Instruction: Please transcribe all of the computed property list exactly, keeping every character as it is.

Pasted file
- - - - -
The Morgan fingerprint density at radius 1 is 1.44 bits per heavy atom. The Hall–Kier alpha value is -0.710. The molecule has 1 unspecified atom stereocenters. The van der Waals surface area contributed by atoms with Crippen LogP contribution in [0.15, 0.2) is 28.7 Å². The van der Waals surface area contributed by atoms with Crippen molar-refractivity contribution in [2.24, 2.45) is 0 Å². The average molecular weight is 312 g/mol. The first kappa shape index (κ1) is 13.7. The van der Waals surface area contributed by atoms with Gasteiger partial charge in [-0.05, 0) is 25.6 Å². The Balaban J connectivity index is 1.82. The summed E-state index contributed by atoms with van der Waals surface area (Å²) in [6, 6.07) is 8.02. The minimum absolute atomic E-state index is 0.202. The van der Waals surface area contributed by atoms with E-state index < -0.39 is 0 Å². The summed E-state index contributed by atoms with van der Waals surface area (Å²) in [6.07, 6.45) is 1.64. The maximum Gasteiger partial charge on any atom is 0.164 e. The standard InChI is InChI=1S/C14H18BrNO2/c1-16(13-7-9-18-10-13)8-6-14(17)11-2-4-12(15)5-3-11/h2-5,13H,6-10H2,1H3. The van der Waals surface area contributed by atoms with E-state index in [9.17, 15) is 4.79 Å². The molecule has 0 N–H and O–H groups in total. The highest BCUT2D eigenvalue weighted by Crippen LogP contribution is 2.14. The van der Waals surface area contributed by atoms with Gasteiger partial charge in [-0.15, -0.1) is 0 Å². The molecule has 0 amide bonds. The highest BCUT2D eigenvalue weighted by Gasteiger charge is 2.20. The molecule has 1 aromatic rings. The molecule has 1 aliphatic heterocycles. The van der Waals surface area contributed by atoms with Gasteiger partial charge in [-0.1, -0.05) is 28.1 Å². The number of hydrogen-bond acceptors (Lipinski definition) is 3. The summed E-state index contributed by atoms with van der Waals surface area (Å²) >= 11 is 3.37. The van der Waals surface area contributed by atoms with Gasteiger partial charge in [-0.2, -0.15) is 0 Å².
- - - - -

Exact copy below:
The Morgan fingerprint density at radius 1 is 1.44 bits per heavy atom. The Hall–Kier alpha value is -0.710. The molecule has 1 unspecified atom stereocenters. The van der Waals surface area contributed by atoms with Crippen LogP contribution in [0.15, 0.2) is 28.7 Å². The van der Waals surface area contributed by atoms with Crippen molar-refractivity contribution in [2.24, 2.45) is 0 Å². The average molecular weight is 312 g/mol. The first kappa shape index (κ1) is 13.7. The van der Waals surface area contributed by atoms with Gasteiger partial charge in [-0.05, 0) is 25.6 Å². The Balaban J connectivity index is 1.82. The summed E-state index contributed by atoms with van der Waals surface area (Å²) in [6, 6.07) is 8.02. The minimum absolute atomic E-state index is 0.202. The van der Waals surface area contributed by atoms with E-state index < -0.39 is 0 Å². The summed E-state index contributed by atoms with van der Waals surface area (Å²) in [6.07, 6.45) is 1.64. The maximum Gasteiger partial charge on any atom is 0.164 e. The standard InChI is InChI=1S/C14H18BrNO2/c1-16(13-7-9-18-10-13)8-6-14(17)11-2-4-12(15)5-3-11/h2-5,13H,6-10H2,1H3. The van der Waals surface area contributed by atoms with E-state index in [9.17, 15) is 4.79 Å². The molecule has 0 N–H and O–H groups in total. The highest BCUT2D eigenvalue weighted by Crippen LogP contribution is 2.14. The van der Waals surface area contributed by atoms with Gasteiger partial charge in [-0.15, -0.1) is 0 Å². The molecule has 0 amide bonds. The highest BCUT2D eigenvalue weighted by Gasteiger charge is 2.20. The molecule has 1 aromatic rings. The molecule has 1 aliphatic heterocycles. The van der Waals surface area contributed by atoms with Gasteiger partial charge in [-0.1, -0.05) is 28.1 Å². The number of hydrogen-bond acceptors (Lipinski definition) is 3. The summed E-state index contributed by atoms with van der Waals surface area (Å²) >= 11 is 3.37. The van der Waals surface area contributed by atoms with Gasteiger partial charge in [-0.2, -0.15) is 0 Å².